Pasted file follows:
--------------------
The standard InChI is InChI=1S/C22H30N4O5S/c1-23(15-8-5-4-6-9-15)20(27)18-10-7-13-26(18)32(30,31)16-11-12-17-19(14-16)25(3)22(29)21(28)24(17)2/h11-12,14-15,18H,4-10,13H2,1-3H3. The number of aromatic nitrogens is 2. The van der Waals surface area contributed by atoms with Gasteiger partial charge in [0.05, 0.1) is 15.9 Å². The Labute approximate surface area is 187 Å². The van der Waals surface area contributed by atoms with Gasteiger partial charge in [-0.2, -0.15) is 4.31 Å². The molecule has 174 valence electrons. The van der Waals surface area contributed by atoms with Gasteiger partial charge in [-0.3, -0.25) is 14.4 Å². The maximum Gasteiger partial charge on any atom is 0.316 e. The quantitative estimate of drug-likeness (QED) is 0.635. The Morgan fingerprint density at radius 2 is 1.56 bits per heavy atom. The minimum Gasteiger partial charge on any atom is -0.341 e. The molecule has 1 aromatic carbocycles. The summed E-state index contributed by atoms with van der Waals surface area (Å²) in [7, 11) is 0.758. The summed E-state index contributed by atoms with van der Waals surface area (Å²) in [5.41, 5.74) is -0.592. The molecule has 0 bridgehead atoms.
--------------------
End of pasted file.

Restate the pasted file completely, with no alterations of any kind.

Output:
The standard InChI is InChI=1S/C22H30N4O5S/c1-23(15-8-5-4-6-9-15)20(27)18-10-7-13-26(18)32(30,31)16-11-12-17-19(14-16)25(3)22(29)21(28)24(17)2/h11-12,14-15,18H,4-10,13H2,1-3H3. The number of aromatic nitrogens is 2. The van der Waals surface area contributed by atoms with Gasteiger partial charge in [0.05, 0.1) is 15.9 Å². The Labute approximate surface area is 187 Å². The van der Waals surface area contributed by atoms with Gasteiger partial charge in [-0.2, -0.15) is 4.31 Å². The molecule has 174 valence electrons. The van der Waals surface area contributed by atoms with Gasteiger partial charge in [-0.3, -0.25) is 14.4 Å². The maximum Gasteiger partial charge on any atom is 0.316 e. The quantitative estimate of drug-likeness (QED) is 0.635. The Morgan fingerprint density at radius 2 is 1.56 bits per heavy atom. The minimum Gasteiger partial charge on any atom is -0.341 e. The molecule has 1 aromatic carbocycles. The summed E-state index contributed by atoms with van der Waals surface area (Å²) in [7, 11) is 0.758. The summed E-state index contributed by atoms with van der Waals surface area (Å²) in [5.41, 5.74) is -0.592. The molecule has 0 bridgehead atoms.